17 June 2008

Sky

Mid to late June. Such a lovely time of year in the northern hemisphere - though last year this city I inhabit was struck by biblical style flooding around now. Not so this year. As the days and the weeks pass, it feels as if we are having a proper, sun-kissed summer - interspersed with acceptably short spells of wind and rain.

In Endcliffe Park, the annual travelling fair didn't have to call in tractors to drag their sodden vehicles out of the mud and behind the school where I toil, the earth that the construction team pile into mounds is as dry as coffee granules. Last year, a natural swimming pool complete with muddy brown waterfalls formed over the emerging foundations of our new school.

I love these summer skies, in a period when the darkness over Yorkshire lasts for little more than three hours a night. Every evening the sky is different - sometimes streaked with yellows, mauve, rose-pinks and gold but the sun rises so early I hardly ever see what's happening up there on the beautiful ever-changing natural canvas beneath which we mortals parade upon our ant heap of a planet. But just last weekend I greeted a summer 3.30 am dawn on the old bench at the bottom of our garden - mug of tea in hand and a rosy birdsinging glow from the east. Beautiful.

See the sky beneath which bats weave and flutter and crows flap to their evening roosts. See the never-to-be-repeated patterns of light and colour, shadow and cloud. The gradual dying of the day - over silhouettes of rooftops and sycamores - a promise of something finer, brighter far to the west. Human beings have always looked up there - to the stars, the clouds, the blueness and the grey - the sky - silent and perpetual witness to a billion zillion ridiculously brief lives.

10 comments:

  1. A lovely, poetic post, YP. But it does prove me right on one thing - as I suspected, you never sleep!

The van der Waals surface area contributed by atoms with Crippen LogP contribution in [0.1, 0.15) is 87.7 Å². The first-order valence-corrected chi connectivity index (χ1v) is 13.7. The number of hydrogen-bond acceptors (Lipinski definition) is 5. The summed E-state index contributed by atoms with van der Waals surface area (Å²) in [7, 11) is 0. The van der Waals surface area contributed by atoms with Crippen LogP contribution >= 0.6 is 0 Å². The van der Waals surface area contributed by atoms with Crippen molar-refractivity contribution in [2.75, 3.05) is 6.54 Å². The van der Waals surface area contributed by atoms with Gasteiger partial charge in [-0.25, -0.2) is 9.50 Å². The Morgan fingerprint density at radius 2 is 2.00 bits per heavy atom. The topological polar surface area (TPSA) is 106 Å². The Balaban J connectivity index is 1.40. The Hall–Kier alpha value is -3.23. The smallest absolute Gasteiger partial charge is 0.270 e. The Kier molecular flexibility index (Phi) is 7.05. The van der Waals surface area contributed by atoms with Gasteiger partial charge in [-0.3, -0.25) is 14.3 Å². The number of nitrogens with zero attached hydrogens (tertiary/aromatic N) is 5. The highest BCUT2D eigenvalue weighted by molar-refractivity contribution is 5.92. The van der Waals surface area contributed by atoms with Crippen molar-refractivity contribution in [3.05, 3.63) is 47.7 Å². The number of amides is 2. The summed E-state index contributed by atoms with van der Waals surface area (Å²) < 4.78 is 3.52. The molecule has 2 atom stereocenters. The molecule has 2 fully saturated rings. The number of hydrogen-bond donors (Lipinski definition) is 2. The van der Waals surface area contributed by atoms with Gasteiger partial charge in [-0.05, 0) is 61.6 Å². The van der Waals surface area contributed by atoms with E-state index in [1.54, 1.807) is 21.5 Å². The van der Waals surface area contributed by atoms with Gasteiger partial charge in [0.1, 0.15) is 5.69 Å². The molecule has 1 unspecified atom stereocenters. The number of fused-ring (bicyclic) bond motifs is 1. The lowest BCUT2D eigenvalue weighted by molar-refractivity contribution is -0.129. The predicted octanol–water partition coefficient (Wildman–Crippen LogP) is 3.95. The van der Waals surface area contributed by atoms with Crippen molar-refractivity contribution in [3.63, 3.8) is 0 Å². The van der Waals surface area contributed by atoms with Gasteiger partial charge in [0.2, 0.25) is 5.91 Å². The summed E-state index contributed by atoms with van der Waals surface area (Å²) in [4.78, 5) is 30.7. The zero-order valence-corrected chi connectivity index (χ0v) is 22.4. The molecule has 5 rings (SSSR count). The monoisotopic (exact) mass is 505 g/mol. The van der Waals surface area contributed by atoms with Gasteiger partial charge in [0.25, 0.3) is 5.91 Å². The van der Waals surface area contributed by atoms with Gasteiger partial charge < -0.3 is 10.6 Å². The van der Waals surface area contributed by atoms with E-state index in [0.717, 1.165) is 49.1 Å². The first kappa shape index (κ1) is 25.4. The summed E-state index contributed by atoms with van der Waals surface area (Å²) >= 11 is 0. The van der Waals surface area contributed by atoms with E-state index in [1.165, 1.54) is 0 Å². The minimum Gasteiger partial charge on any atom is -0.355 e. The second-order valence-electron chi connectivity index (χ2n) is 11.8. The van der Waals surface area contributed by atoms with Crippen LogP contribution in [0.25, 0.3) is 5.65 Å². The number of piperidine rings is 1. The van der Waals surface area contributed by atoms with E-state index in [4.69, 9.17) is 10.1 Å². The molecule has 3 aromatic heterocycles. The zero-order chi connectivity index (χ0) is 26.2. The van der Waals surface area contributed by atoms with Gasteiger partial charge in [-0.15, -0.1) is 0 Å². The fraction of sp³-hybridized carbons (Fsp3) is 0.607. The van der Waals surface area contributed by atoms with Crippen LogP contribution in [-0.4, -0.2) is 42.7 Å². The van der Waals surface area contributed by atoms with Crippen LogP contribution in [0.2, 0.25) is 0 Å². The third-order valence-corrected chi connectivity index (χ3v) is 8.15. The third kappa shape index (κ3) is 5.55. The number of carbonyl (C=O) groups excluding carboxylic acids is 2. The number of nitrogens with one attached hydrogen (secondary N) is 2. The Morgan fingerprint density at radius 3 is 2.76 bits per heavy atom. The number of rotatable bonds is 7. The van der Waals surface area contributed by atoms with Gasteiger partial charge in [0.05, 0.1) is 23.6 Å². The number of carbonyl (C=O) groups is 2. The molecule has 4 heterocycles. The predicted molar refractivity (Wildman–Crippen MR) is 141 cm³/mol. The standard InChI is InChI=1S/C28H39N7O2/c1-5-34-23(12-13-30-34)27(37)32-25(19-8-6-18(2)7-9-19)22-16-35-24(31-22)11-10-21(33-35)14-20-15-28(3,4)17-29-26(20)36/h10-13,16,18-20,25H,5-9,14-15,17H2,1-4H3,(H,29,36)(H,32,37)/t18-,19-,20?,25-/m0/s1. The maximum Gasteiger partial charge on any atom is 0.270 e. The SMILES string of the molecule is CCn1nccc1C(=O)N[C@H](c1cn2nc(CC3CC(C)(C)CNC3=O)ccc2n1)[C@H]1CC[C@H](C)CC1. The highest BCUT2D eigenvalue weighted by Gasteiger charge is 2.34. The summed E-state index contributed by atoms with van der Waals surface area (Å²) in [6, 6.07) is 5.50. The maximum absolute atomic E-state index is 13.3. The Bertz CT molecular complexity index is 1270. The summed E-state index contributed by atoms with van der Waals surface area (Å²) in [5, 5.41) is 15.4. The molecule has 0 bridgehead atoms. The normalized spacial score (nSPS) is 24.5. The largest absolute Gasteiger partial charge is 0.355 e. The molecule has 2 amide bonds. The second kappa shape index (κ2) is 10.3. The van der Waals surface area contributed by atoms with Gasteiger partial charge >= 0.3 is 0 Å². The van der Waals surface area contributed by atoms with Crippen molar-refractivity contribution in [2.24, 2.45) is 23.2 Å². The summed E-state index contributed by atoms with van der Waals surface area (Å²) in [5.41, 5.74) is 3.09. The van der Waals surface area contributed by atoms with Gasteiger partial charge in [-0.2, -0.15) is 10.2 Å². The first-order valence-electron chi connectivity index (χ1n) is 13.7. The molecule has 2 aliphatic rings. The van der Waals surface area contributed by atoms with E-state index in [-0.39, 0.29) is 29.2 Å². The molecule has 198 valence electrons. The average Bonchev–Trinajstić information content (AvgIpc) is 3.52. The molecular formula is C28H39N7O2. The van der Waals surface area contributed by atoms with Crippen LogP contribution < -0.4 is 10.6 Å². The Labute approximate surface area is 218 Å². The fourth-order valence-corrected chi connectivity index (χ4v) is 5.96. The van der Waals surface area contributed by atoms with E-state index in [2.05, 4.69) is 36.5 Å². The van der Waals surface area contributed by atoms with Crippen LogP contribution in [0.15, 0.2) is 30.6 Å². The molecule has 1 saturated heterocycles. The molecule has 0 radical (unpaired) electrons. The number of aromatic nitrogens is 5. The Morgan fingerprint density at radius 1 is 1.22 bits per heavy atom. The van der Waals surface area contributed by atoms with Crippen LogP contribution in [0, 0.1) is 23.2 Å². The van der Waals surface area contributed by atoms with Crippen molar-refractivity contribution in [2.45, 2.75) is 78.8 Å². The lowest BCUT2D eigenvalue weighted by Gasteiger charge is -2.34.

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  2. Oh God, we're almost into the run-down to winter! Any day now the swifts will be gone and mere moments after that it's Dark November bringing Fog! Thanks, YP!

    Oh, fantastic sky pictures, btw.

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  3. Deirdre7:03 am

    This is why I love Norfolk .... far horizons and big big sky....We were in Dingle in Ireland last week..fantastic in every way but I could'nt live fenced in by mountains...flat land has an appeal to it(to me)that just takes my breath away ..... your photos are lovely....

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  4. Lovely post YP. You should of been a English teacher.

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  5. Wonderfully poetic post Yorkie. The words definitely fit the pictures that you posted to go along with them.

    Seeing skies like that is part of why I like to head up into the mountains. We can see things gradually darken for miles around, and where the ocean meets the sky in the distance.

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  6. craig2:27 am

    yp, you made me quite envious, winter here wet and cold, great post, you made me long for summer.

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  7. JENNYTA - Yes! I'm a vampire sokeep yer neck covered up lass!
    ROB CLACK - So you're the guy whose cup is always half empty! Think positive man!
    DEIRDRE - Actually Sheffield is probably England's hilliest city even if my pics didn't show that.
    KATHERINE I am a human being! But for money I am an English teacher - notice I wrote AN English teacher - not A English teacher. See me in my study!
    RUGRAT Thanks. I was trying to make that post "wonderfully poetic" - trying - however clumsily - to use words like paints from a palette..
    CRAIG Thanks. I can't remember where you are. Must be the southern hemisphere. Let me know mate.

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  8. I see you've come back to your first ever blog topic (oh yes, I notice these things) of just about this time three years ago - - and very nicely done, too. Hurrah for summer.

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  9. craig2:54 am

    i am australian, have enjoyed reading your blog for some time now

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  10. That ALMOST makes me homesick.

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